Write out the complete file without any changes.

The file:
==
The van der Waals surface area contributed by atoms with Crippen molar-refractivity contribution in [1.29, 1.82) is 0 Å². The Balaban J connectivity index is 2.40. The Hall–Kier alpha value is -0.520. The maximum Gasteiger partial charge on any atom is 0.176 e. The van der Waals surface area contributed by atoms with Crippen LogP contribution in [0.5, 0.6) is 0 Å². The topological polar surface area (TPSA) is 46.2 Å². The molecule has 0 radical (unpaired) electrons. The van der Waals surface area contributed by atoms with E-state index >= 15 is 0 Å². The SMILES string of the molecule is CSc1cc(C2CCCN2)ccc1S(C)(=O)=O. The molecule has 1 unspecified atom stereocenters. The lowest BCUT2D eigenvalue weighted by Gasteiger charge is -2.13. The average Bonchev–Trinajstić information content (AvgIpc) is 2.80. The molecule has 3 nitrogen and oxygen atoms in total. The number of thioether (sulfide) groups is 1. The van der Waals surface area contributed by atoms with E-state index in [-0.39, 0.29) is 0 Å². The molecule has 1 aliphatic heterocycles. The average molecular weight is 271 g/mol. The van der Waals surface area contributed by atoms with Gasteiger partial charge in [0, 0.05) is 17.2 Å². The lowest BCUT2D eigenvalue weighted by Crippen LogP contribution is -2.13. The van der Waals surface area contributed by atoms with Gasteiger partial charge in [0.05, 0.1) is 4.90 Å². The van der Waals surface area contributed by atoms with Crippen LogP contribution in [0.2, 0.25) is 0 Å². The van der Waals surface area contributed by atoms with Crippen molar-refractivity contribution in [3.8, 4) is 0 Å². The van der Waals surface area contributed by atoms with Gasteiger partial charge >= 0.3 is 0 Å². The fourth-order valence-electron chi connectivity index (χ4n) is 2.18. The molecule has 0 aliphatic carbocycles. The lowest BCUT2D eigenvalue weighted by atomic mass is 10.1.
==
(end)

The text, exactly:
The van der Waals surface area contributed by atoms with Crippen molar-refractivity contribution in [1.29, 1.82) is 0 Å². The Balaban J connectivity index is 2.40. The Hall–Kier alpha value is -0.520. The maximum Gasteiger partial charge on any atom is 0.176 e. The van der Waals surface area contributed by atoms with Crippen LogP contribution in [0.5, 0.6) is 0 Å². The topological polar surface area (TPSA) is 46.2 Å². The molecule has 0 radical (unpaired) electrons. The van der Waals surface area contributed by atoms with E-state index >= 15 is 0 Å². The SMILES string of the molecule is CSc1cc(C2CCCN2)ccc1S(C)(=O)=O. The molecule has 1 unspecified atom stereocenters. The lowest BCUT2D eigenvalue weighted by Gasteiger charge is -2.13. The average Bonchev–Trinajstić information content (AvgIpc) is 2.80. The molecule has 3 nitrogen and oxygen atoms in total. The number of thioether (sulfide) groups is 1. The van der Waals surface area contributed by atoms with E-state index in [-0.39, 0.29) is 0 Å². The molecule has 1 aliphatic heterocycles. The average molecular weight is 271 g/mol. The van der Waals surface area contributed by atoms with Gasteiger partial charge in [0, 0.05) is 17.2 Å². The lowest BCUT2D eigenvalue weighted by Crippen LogP contribution is -2.13. The van der Waals surface area contributed by atoms with Gasteiger partial charge in [0.05, 0.1) is 4.90 Å². The van der Waals surface area contributed by atoms with Crippen LogP contribution in [0.2, 0.25) is 0 Å². The van der Waals surface area contributed by atoms with Crippen molar-refractivity contribution in [3.8, 4) is 0 Å². The van der Waals surface area contributed by atoms with Gasteiger partial charge >= 0.3 is 0 Å². The fourth-order valence-electron chi connectivity index (χ4n) is 2.18. The molecule has 0 aliphatic carbocycles. The lowest BCUT2D eigenvalue weighted by atomic mass is 10.1.